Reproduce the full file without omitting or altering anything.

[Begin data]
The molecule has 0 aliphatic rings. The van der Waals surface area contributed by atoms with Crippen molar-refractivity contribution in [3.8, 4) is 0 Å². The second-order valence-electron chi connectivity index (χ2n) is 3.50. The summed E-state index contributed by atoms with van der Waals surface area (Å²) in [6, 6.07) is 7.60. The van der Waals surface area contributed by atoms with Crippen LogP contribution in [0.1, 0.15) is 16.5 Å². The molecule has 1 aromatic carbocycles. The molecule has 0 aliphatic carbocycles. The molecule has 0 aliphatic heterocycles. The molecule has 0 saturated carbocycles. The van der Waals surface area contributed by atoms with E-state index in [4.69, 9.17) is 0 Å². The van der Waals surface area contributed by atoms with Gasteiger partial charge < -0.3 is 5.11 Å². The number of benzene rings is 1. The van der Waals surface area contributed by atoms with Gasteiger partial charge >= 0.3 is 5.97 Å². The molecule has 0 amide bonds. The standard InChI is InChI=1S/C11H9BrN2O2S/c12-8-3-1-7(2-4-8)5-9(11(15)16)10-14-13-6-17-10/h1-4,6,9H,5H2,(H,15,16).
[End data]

The molecule has 0 aliphatic rings. The van der Waals surface area contributed by atoms with Crippen molar-refractivity contribution in [3.8, 4) is 0 Å². The second-order valence-electron chi connectivity index (χ2n) is 3.50. The summed E-state index contributed by atoms with van der Waals surface area (Å²) in [6, 6.07) is 7.60. The van der Waals surface area contributed by atoms with Crippen LogP contribution in [0.1, 0.15) is 16.5 Å². The molecule has 1 aromatic carbocycles. The molecule has 0 aliphatic carbocycles. The molecule has 0 aliphatic heterocycles. The molecule has 0 saturated carbocycles. The van der Waals surface area contributed by atoms with E-state index in [4.69, 9.17) is 0 Å². The van der Waals surface area contributed by atoms with Gasteiger partial charge < -0.3 is 5.11 Å². The number of benzene rings is 1. The van der Waals surface area contributed by atoms with Gasteiger partial charge >= 0.3 is 5.97 Å². The molecule has 0 amide bonds. The standard InChI is InChI=1S/C11H9BrN2O2S/c12-8-3-1-7(2-4-8)5-9(11(15)16)10-14-13-6-17-10/h1-4,6,9H,5H2,(H,15,16).